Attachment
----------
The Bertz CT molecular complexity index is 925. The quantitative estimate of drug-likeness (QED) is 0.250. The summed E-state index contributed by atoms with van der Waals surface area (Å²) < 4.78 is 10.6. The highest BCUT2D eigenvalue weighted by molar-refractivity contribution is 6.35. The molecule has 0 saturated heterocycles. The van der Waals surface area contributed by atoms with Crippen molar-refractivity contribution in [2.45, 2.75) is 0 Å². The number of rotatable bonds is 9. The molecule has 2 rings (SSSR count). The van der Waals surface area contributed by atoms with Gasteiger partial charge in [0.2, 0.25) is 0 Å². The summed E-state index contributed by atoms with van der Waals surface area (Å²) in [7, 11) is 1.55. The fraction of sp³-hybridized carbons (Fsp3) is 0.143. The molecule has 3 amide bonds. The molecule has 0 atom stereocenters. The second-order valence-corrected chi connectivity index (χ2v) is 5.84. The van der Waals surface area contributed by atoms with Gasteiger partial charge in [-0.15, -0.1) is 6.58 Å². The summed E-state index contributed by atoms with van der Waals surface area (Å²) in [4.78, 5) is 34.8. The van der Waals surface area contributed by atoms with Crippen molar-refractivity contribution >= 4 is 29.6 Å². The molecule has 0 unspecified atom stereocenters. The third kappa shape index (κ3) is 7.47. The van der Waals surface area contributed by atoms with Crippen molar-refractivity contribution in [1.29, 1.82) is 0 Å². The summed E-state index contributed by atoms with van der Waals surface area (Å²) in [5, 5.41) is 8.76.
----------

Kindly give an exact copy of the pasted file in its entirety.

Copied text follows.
The Bertz CT molecular complexity index is 925. The quantitative estimate of drug-likeness (QED) is 0.250. The summed E-state index contributed by atoms with van der Waals surface area (Å²) < 4.78 is 10.6. The highest BCUT2D eigenvalue weighted by molar-refractivity contribution is 6.35. The molecule has 0 saturated heterocycles. The van der Waals surface area contributed by atoms with Crippen molar-refractivity contribution in [2.45, 2.75) is 0 Å². The number of rotatable bonds is 9. The molecule has 2 rings (SSSR count). The van der Waals surface area contributed by atoms with Gasteiger partial charge in [0.2, 0.25) is 0 Å². The summed E-state index contributed by atoms with van der Waals surface area (Å²) in [7, 11) is 1.55. The fraction of sp³-hybridized carbons (Fsp3) is 0.143. The molecule has 3 amide bonds. The molecule has 0 atom stereocenters. The second-order valence-corrected chi connectivity index (χ2v) is 5.84. The van der Waals surface area contributed by atoms with Gasteiger partial charge in [-0.15, -0.1) is 6.58 Å². The summed E-state index contributed by atoms with van der Waals surface area (Å²) in [4.78, 5) is 34.8. The van der Waals surface area contributed by atoms with Crippen molar-refractivity contribution >= 4 is 29.6 Å². The molecule has 0 unspecified atom stereocenters. The third kappa shape index (κ3) is 7.47. The van der Waals surface area contributed by atoms with Crippen molar-refractivity contribution in [1.29, 1.82) is 0 Å². The summed E-state index contributed by atoms with van der Waals surface area (Å²) in [5, 5.41) is 8.76.